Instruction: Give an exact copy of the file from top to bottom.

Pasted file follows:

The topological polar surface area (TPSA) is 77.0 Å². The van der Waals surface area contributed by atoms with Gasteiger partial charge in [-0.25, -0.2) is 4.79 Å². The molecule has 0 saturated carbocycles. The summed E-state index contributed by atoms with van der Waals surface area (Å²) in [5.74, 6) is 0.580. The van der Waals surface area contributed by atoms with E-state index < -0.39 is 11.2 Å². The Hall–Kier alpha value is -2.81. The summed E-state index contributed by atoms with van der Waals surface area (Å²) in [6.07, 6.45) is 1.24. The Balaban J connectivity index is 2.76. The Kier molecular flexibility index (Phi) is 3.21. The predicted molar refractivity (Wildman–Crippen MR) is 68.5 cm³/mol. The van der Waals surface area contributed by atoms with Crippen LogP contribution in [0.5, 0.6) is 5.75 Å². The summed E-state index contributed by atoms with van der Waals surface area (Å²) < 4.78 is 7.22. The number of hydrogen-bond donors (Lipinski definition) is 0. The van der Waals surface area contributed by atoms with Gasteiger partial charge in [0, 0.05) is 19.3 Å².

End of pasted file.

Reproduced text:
The topological polar surface area (TPSA) is 77.0 Å². The van der Waals surface area contributed by atoms with Gasteiger partial charge in [-0.25, -0.2) is 4.79 Å². The molecule has 0 saturated carbocycles. The summed E-state index contributed by atoms with van der Waals surface area (Å²) in [5.74, 6) is 0.580. The van der Waals surface area contributed by atoms with E-state index < -0.39 is 11.2 Å². The Hall–Kier alpha value is -2.81. The summed E-state index contributed by atoms with van der Waals surface area (Å²) in [6.07, 6.45) is 1.24. The Balaban J connectivity index is 2.76. The Kier molecular flexibility index (Phi) is 3.21. The predicted molar refractivity (Wildman–Crippen MR) is 68.5 cm³/mol. The van der Waals surface area contributed by atoms with Crippen LogP contribution in [0.5, 0.6) is 5.75 Å². The summed E-state index contributed by atoms with van der Waals surface area (Å²) < 4.78 is 7.22. The number of hydrogen-bond donors (Lipinski definition) is 0. The van der Waals surface area contributed by atoms with Gasteiger partial charge in [0, 0.05) is 19.3 Å².